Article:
Well, the world has waited a long time to see the production version of the Hyundai Santa Cruz, and here it is in all its glory. The result of a lot of planning, changes from the concept truck, and timing in the ripe pickup truck market has led to this. We have to say it's quite the sporty little truck, and we expect it will be well received by the car-buying public. Creased, folded, and edgy, the Santa Cruz is the right unibody lifestyle truck young customers have wanted.
It won't compete in the midsize pickup segment because it's about a foot shorter than most of its competitors such as Chevy Colorado, Nissan Frontier, and the cult-favorite Toyota Tacoma. It's also lower than most of its stablemates, giving it a less truckish stance and more along the lines of the Honda Ridgeline. The bed is only 4.3 feet, about a foot shorter than the Ridgeline, which is significant, but will it be a dealbreaker for potential buyers? That is the question.
What the Santa Cruz lacks in bed length, it compensates for with nifty storage features under the bed floor and under the rear seats. Buyers can also opt for a roll-top tonneau cover that provides security via a built-in lock. It can transport 1,748 pounds of payload (660 in the bed), and it will tow 3,500 pounds in standard form with 5,000 pounds with the optional turbocharged engine.
Speaking of power, the Santa Cruz's base engine is a 2.5-liter four-cylinder good for 190 horsepower and 180 lb-ft of torque. The engine is mated to an eight-speed automatic transmission. The optional engine is a more powerful 2.5-liter four-cylinder churning out 275 horsepower and 310 lb-ft of torque paired with a quick-shifting dual-clutch eight-speed automatic with paddle shifters.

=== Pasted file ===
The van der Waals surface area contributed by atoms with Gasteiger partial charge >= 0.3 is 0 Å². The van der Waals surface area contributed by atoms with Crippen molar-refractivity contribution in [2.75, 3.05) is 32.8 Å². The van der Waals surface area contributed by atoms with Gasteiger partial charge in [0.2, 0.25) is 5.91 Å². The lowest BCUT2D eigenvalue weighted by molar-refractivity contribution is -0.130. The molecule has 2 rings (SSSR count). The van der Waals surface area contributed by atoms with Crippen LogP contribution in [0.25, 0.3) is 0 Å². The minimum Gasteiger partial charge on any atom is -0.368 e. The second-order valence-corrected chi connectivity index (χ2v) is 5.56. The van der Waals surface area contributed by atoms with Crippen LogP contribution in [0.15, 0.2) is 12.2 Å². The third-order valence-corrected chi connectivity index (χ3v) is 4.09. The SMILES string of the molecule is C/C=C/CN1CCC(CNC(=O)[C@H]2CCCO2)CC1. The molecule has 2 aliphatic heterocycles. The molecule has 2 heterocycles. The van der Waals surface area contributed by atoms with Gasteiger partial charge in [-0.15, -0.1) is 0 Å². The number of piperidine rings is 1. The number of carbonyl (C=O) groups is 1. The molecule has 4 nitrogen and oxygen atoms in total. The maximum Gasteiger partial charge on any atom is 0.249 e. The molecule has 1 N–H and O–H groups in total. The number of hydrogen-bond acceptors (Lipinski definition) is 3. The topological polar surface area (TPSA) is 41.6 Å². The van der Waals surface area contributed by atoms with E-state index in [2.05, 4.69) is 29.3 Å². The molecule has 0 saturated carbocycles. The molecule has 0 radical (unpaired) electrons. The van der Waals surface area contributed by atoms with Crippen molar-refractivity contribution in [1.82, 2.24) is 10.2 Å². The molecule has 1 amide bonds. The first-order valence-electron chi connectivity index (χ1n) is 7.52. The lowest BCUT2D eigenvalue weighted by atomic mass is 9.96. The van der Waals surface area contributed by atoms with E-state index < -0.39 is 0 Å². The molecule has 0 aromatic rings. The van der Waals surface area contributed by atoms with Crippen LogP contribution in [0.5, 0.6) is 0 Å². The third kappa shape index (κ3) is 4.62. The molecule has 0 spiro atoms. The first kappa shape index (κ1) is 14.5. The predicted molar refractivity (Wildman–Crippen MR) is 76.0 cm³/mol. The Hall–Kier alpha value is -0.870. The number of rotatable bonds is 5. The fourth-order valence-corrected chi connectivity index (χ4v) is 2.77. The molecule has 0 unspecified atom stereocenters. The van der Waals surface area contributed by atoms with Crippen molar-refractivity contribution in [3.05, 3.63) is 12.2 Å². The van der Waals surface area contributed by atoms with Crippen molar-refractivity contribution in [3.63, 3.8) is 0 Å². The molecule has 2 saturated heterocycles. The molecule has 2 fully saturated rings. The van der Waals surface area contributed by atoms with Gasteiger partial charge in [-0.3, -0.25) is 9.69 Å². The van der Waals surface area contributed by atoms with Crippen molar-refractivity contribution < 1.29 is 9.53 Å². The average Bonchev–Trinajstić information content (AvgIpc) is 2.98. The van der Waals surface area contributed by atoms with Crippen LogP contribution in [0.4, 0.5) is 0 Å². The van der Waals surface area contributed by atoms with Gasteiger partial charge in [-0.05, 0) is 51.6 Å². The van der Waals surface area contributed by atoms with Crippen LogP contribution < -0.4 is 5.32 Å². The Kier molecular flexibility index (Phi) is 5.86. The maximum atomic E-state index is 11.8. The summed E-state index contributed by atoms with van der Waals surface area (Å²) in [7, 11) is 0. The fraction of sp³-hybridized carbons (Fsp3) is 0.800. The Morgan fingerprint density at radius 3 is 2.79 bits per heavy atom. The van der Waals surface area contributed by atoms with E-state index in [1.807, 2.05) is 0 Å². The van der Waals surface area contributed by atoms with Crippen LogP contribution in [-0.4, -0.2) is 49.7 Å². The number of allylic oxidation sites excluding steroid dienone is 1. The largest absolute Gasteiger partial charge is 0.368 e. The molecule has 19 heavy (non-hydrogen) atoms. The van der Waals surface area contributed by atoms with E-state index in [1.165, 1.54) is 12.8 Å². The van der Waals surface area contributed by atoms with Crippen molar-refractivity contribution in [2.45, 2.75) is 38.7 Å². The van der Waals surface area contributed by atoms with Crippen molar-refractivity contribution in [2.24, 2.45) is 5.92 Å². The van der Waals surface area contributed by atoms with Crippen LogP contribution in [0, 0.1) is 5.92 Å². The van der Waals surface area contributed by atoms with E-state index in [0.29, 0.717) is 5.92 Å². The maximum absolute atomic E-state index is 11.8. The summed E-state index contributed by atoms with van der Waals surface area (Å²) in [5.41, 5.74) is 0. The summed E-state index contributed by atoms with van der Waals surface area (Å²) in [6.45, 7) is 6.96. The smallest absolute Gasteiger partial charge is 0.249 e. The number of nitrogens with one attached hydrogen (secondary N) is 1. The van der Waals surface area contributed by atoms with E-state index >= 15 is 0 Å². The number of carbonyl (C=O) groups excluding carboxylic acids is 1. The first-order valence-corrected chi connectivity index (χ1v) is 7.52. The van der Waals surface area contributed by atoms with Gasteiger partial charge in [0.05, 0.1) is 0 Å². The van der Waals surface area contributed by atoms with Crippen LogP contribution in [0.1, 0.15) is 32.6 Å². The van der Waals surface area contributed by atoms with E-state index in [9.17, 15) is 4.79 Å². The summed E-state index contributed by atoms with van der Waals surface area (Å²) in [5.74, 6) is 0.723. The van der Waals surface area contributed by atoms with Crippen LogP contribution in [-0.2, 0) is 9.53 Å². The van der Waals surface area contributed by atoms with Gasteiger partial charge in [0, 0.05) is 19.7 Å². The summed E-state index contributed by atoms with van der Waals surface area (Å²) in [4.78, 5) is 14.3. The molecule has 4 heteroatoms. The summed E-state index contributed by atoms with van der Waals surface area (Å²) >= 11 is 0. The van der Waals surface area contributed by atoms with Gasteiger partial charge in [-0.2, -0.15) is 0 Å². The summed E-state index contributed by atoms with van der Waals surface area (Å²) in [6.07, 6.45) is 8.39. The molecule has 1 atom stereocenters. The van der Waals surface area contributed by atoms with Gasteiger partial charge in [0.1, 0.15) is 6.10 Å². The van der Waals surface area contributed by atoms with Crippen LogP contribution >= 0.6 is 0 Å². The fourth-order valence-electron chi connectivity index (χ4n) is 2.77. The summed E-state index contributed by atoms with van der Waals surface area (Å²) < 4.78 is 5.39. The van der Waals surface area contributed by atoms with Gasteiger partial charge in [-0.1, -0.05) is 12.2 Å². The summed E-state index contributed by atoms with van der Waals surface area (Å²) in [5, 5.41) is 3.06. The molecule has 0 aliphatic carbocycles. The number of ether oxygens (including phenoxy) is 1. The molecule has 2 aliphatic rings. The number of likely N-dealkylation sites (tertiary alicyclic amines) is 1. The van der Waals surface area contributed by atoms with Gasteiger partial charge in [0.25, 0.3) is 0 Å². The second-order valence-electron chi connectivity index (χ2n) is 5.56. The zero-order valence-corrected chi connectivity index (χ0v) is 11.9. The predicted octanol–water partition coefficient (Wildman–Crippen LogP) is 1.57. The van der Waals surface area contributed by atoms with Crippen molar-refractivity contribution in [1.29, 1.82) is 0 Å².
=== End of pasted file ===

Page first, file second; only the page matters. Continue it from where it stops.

It's front-wheel drive-based, but all-wheel drive is optional for both engines. The all-wheel drive system allows variation in the torque split from front to rear based on acceleration, cornering, and tire slip. When you dial it into Sport mode, the Santa Cruz gets more rear torque for a more spirited experience. The all-new Santa Cruz will also have optional off-road features like a center differential lock and hill-descent control.
Much of the interior carries over from the new Tucson crossover, and it looks great. There's an optional 10-inch digital instrument cluster and an optional 10-inch infotainment touchscreen with that cool vacuum tube graphic for some of the data. The Santa Cruz's based touchscreen is 8 inches, and Apple CarPlay and Android Auto are standard. Also standard are automatic emergency braking and lane-keeping assist, while blind-spot monitoring, adaptive cruise control with lane centering, and a surround-view camera are options.
The good news is that the wait between its official debut and sales isn't very long since the Santa Cruz goes on sale this summer. We don't have any details on pricing or official trim levels, but that information should come soon. We're excited to see the new entrant in the pickup segment, and we'll have more to report when we can actually get behind the wheel.